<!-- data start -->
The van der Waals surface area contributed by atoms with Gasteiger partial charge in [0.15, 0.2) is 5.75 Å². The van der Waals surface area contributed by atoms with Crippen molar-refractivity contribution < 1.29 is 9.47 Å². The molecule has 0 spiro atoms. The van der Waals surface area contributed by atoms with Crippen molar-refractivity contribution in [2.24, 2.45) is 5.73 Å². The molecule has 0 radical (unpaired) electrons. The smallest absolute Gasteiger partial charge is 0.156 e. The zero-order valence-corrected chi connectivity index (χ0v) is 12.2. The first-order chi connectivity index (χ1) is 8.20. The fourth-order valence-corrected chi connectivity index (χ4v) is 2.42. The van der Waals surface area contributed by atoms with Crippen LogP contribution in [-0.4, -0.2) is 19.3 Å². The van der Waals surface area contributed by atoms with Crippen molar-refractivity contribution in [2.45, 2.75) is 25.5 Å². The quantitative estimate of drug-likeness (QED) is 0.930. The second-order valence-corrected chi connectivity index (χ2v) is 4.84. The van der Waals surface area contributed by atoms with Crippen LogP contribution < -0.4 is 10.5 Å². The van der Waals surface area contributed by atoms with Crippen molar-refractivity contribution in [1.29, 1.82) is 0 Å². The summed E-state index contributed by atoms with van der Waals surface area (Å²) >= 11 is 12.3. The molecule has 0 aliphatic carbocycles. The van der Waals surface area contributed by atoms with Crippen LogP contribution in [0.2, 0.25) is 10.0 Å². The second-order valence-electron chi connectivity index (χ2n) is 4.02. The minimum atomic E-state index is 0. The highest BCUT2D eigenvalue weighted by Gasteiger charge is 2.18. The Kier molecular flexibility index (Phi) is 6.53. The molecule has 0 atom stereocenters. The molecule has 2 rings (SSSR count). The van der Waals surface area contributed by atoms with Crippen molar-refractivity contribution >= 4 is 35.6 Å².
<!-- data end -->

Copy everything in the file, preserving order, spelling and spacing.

The van der Waals surface area contributed by atoms with Gasteiger partial charge in [0.15, 0.2) is 5.75 Å². The van der Waals surface area contributed by atoms with Crippen molar-refractivity contribution < 1.29 is 9.47 Å². The molecule has 0 spiro atoms. The van der Waals surface area contributed by atoms with Crippen molar-refractivity contribution in [2.24, 2.45) is 5.73 Å². The molecule has 0 radical (unpaired) electrons. The smallest absolute Gasteiger partial charge is 0.156 e. The zero-order valence-corrected chi connectivity index (χ0v) is 12.2. The first-order chi connectivity index (χ1) is 8.20. The fourth-order valence-corrected chi connectivity index (χ4v) is 2.42. The van der Waals surface area contributed by atoms with Crippen LogP contribution in [-0.4, -0.2) is 19.3 Å². The van der Waals surface area contributed by atoms with Crippen molar-refractivity contribution in [2.45, 2.75) is 25.5 Å². The quantitative estimate of drug-likeness (QED) is 0.930. The second-order valence-corrected chi connectivity index (χ2v) is 4.84. The van der Waals surface area contributed by atoms with Crippen LogP contribution < -0.4 is 10.5 Å². The van der Waals surface area contributed by atoms with Crippen molar-refractivity contribution in [1.29, 1.82) is 0 Å². The summed E-state index contributed by atoms with van der Waals surface area (Å²) >= 11 is 12.3. The molecule has 0 aliphatic carbocycles. The van der Waals surface area contributed by atoms with Crippen LogP contribution in [0.2, 0.25) is 10.0 Å². The second-order valence-electron chi connectivity index (χ2n) is 4.02. The minimum atomic E-state index is 0. The highest BCUT2D eigenvalue weighted by Gasteiger charge is 2.18. The Kier molecular flexibility index (Phi) is 6.53. The molecule has 0 atom stereocenters. The molecule has 2 rings (SSSR count). The van der Waals surface area contributed by atoms with Crippen molar-refractivity contribution >= 4 is 35.6 Å².